Latest Articles

The Drought Could Harm Research At Farallon Islands

April 24, 2014 by Alison Hawkes

Without rainwater, Farallon Islands research station is unable to function.

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Nature Below Dolores Park, One Way or Another

April 22, 2014 by Eric Simons

A Dolores Park construction hole filled with water. Was this the clue to an unresolved mystery, and a window into a piece of San Francisco history?

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French Broom and An Earth Day Message of Resilience

April 22, 2014 by Autumn Sartain

Removing French broom might as well be a message for Earth Day 2014 — pull the weeds is your backyard, however intractable they might be.

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First Person: Youth Engagement Award Winner Cheyanna Washburn

April 21, 2014 by Jacoba Charles

We first encountered Cheyanna Washburn in her role as an intern with the California Phenology Project at the John Muir

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First Person: Conservation Action Award Winner Craig Anderson

April 21, 2014 by Aleta George

It’s sometimes hard to tell what Craig Anderson loves more: land, people, music, outdoor adventure, or his 29-year-old Toyota pickup. That’s because whatever he’s doing at any particular moment, he’s doing it with great passion, keen intention, and a big heart.

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First Person: Environmental Education Award Winner Liam O’Brien

April 21, 2014 by Eric Simons

The architect of urban butterfly habitat projects like Tigers on Market Street and the Green Hairstreak Corridor, and the restoration of Mission blues on Twin Peaks, Liam O’Brien is a man on a mission to prove that habitats for humans and habitats for butterflies aren’t mutually exclusive.

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A New Haven for the Leopard Shark

April 17, 2014 by Alessandra Bergamin

Leopard sharks are a shallow-water coastal species, with a range extending from southern Oregon to southern Baja California. They are the most abundant shark species in the San Francisco Bay.

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The Fish We Never Knew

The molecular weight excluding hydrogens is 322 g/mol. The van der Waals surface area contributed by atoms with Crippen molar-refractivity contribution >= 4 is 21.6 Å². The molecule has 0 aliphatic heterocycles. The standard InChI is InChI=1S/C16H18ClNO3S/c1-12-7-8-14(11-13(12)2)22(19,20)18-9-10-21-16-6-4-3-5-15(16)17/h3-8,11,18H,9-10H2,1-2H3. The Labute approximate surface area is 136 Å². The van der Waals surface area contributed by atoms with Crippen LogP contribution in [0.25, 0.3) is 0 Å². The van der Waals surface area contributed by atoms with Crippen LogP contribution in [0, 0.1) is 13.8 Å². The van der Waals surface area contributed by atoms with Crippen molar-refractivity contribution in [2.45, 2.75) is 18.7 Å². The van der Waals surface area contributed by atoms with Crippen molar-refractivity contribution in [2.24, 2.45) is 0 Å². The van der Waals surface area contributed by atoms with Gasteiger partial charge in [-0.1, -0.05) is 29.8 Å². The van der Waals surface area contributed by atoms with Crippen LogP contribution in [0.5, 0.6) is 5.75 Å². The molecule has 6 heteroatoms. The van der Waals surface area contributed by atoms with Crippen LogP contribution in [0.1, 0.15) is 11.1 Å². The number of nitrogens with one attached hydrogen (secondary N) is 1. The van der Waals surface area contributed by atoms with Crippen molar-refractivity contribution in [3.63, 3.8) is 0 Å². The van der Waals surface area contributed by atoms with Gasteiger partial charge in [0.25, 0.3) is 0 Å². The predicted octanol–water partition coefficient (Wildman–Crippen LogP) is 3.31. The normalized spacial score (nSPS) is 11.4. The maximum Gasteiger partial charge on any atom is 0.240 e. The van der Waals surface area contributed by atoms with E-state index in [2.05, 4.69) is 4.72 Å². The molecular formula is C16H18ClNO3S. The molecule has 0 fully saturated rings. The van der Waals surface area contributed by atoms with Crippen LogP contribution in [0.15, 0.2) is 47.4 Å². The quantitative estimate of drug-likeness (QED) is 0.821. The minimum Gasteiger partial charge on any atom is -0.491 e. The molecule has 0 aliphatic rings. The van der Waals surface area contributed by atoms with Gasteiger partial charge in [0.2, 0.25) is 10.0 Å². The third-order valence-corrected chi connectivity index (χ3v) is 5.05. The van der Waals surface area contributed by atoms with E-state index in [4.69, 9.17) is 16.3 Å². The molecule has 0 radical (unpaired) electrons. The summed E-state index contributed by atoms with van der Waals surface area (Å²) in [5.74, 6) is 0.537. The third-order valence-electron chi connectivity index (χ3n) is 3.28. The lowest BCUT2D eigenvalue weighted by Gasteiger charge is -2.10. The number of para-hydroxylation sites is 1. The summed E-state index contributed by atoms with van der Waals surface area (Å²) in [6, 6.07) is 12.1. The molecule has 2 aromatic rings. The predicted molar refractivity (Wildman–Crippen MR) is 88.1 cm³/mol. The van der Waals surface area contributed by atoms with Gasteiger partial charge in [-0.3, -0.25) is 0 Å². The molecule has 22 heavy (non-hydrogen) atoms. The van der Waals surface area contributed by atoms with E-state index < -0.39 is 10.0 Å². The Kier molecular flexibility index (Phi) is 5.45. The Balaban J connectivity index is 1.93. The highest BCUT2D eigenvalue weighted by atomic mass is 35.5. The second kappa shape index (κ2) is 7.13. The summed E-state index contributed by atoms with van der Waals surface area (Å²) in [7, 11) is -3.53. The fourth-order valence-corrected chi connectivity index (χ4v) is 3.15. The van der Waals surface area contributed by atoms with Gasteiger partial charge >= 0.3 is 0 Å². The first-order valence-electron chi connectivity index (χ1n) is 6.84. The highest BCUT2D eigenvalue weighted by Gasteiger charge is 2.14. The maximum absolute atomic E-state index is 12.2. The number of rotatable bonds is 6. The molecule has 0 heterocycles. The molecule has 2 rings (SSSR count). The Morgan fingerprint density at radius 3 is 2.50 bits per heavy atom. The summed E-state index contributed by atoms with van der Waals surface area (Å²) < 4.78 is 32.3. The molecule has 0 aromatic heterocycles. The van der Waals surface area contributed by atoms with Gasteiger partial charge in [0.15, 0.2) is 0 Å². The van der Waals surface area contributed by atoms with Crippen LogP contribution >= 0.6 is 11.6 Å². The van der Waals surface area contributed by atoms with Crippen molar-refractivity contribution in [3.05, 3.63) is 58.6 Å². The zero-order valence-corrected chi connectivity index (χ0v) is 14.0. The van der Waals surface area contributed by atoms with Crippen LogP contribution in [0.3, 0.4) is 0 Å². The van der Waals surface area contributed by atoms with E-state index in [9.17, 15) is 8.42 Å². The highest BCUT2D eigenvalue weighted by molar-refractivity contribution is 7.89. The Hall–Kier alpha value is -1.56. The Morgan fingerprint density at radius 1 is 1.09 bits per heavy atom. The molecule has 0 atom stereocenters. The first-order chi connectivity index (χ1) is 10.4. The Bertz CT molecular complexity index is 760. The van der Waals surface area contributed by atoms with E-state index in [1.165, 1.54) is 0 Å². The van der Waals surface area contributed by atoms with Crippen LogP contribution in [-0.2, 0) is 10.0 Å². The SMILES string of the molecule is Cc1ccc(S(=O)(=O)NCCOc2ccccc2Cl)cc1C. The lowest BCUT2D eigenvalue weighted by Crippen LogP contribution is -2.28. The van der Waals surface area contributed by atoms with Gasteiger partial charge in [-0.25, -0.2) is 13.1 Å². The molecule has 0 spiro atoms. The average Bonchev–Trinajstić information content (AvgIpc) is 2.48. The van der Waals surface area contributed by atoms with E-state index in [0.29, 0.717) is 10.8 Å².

April 16, 2014 by Eric Simons

The Galapagos damselfish exists only in the specimens collection at the California Academy of Sciences in San Francisco. Bay Nature editorial director Eric Simons considers the fish and its lessons in a changing world.

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Could this be the end of California’s drift gillnet fishing?

April 16, 2014 by Alison Hawkes

The tide may be finally turning against the use of drift gillnets off California waters. WARNING: Disturbing images.

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Nudibranchs, Kings of the Tidepool, Command An Audience

April 14, 2014 by Alessandra Bergamin

There are lots of pretty pictures of the 3,000 nudibranchs species already discovered, but few specifics. Key elements of their fundamental biology are still poorly understood, or not understood at all. Or not even examined.

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Moments of Inception: The Founding Vision of the East Bay Regional Parks

April 10, 2014 by Kenneth Brower

In 1863, not a year after Thoreau’s death, Frederick Law Olmsted, king of American landscape architecture, looked into the hills east of San Francisco Bay and saw that they were good. He imagined a park up there.

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Explaining the Cosco Busan Spill’s Toxic Effects: Scientists Report A Link Between Oil and Fish Heart Health

April 09, 2014 by Elizabeth Devitt

Seven years after the Cosco Busan oil spill, a group of scientists led by Barbara Block at the Hopkins Marine Station in Monterey have discovered the exact chemical pathway that makes oil such an insidious toxin.

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Living Shorelines

April 07, 2014 by Sean Greene

A few years ago the State Coastal Conservancy went looking for something new: habitat restoration that would also address sea level rise. Two years into a pilot experiment, the results suggest that in the appropriate places this green climate adaptation might work.

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Turning the Corner on Invasive Spartina

April 04, 2014 by Lexi Pandell

Today, after 13 years of work by the Invasive Spartina Project and its partners to eliminate the invasive hybrid, the team is now into the rebuilding phase of its long-term plan, replanting the area with native cordgrass in hopes that it will reclaim its former territory.

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